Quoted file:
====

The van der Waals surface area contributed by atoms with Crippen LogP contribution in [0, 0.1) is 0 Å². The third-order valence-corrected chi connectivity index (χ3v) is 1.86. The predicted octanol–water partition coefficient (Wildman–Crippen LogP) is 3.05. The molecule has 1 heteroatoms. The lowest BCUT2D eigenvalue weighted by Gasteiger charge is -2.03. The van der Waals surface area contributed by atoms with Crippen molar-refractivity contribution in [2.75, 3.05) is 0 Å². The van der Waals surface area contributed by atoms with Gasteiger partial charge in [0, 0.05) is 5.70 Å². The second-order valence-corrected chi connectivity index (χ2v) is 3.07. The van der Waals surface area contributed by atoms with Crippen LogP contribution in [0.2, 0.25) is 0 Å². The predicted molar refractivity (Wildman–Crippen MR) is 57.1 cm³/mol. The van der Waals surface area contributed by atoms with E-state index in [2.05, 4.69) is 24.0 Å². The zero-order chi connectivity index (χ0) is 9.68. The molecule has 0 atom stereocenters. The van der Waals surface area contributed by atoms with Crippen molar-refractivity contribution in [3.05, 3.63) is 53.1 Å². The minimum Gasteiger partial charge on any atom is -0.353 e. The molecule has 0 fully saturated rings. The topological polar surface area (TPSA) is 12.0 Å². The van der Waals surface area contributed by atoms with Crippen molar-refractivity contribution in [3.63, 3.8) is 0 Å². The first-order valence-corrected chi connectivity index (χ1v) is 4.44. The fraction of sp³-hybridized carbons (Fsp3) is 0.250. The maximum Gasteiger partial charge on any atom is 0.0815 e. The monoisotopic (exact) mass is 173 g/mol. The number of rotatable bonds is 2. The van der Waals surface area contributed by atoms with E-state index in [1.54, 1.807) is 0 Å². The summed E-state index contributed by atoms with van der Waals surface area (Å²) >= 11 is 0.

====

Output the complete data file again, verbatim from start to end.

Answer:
The van der Waals surface area contributed by atoms with Crippen LogP contribution in [0, 0.1) is 0 Å². The third-order valence-corrected chi connectivity index (χ3v) is 1.86. The predicted octanol–water partition coefficient (Wildman–Crippen LogP) is 3.05. The molecule has 1 heteroatoms. The lowest BCUT2D eigenvalue weighted by Gasteiger charge is -2.03. The van der Waals surface area contributed by atoms with Crippen molar-refractivity contribution in [2.75, 3.05) is 0 Å². The van der Waals surface area contributed by atoms with Gasteiger partial charge in [0, 0.05) is 5.70 Å². The second-order valence-corrected chi connectivity index (χ2v) is 3.07. The van der Waals surface area contributed by atoms with Crippen LogP contribution in [0.2, 0.25) is 0 Å². The predicted molar refractivity (Wildman–Crippen MR) is 57.1 cm³/mol. The van der Waals surface area contributed by atoms with E-state index in [2.05, 4.69) is 24.0 Å². The zero-order chi connectivity index (χ0) is 9.68. The molecule has 0 atom stereocenters. The van der Waals surface area contributed by atoms with Crippen molar-refractivity contribution in [3.05, 3.63) is 53.1 Å². The minimum Gasteiger partial charge on any atom is -0.353 e. The molecule has 0 fully saturated rings. The topological polar surface area (TPSA) is 12.0 Å². The van der Waals surface area contributed by atoms with Crippen molar-refractivity contribution in [3.63, 3.8) is 0 Å². The first-order valence-corrected chi connectivity index (χ1v) is 4.44. The fraction of sp³-hybridized carbons (Fsp3) is 0.250. The maximum Gasteiger partial charge on any atom is 0.0815 e. The monoisotopic (exact) mass is 173 g/mol. The number of rotatable bonds is 2. The van der Waals surface area contributed by atoms with E-state index in [1.54, 1.807) is 0 Å². The summed E-state index contributed by atoms with van der Waals surface area (Å²) >= 11 is 0.